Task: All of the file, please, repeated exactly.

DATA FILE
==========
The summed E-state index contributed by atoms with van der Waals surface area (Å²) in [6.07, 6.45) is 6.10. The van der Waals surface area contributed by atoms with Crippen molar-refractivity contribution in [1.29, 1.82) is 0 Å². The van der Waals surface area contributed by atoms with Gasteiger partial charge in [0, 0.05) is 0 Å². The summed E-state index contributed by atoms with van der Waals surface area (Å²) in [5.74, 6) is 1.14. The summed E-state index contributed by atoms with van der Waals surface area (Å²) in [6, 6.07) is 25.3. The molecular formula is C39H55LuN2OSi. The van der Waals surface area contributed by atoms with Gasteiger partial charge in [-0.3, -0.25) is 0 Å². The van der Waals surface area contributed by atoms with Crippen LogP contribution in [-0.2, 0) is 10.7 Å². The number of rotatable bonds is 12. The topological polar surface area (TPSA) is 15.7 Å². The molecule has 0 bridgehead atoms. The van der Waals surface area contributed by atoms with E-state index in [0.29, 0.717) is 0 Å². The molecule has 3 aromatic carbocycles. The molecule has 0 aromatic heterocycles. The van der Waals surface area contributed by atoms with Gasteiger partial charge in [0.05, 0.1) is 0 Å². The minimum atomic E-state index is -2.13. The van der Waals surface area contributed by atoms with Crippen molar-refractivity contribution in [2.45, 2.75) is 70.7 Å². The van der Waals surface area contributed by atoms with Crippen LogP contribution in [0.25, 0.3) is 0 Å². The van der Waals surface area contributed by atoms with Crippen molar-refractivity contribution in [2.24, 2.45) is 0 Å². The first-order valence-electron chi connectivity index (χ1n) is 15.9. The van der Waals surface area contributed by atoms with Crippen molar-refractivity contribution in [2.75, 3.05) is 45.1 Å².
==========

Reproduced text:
The summed E-state index contributed by atoms with van der Waals surface area (Å²) in [6.07, 6.45) is 6.10. The van der Waals surface area contributed by atoms with Crippen molar-refractivity contribution in [1.29, 1.82) is 0 Å². The van der Waals surface area contributed by atoms with Gasteiger partial charge in [0, 0.05) is 0 Å². The summed E-state index contributed by atoms with van der Waals surface area (Å²) in [5.74, 6) is 1.14. The summed E-state index contributed by atoms with van der Waals surface area (Å²) in [6, 6.07) is 25.3. The molecular formula is C39H55LuN2OSi. The van der Waals surface area contributed by atoms with Gasteiger partial charge in [-0.3, -0.25) is 0 Å². The van der Waals surface area contributed by atoms with Crippen LogP contribution in [-0.2, 0) is 10.7 Å². The number of rotatable bonds is 12. The topological polar surface area (TPSA) is 15.7 Å². The molecule has 0 bridgehead atoms. The van der Waals surface area contributed by atoms with E-state index in [0.29, 0.717) is 0 Å². The molecule has 3 aromatic carbocycles. The molecule has 0 aromatic heterocycles. The van der Waals surface area contributed by atoms with Gasteiger partial charge in [0.05, 0.1) is 0 Å². The minimum atomic E-state index is -2.13. The van der Waals surface area contributed by atoms with Crippen molar-refractivity contribution in [2.45, 2.75) is 70.7 Å². The van der Waals surface area contributed by atoms with Crippen LogP contribution in [0.25, 0.3) is 0 Å². The van der Waals surface area contributed by atoms with Crippen molar-refractivity contribution in [2.24, 2.45) is 0 Å². The first-order valence-electron chi connectivity index (χ1n) is 15.9. The van der Waals surface area contributed by atoms with Crippen molar-refractivity contribution in [2.75, 3.05) is 45.1 Å².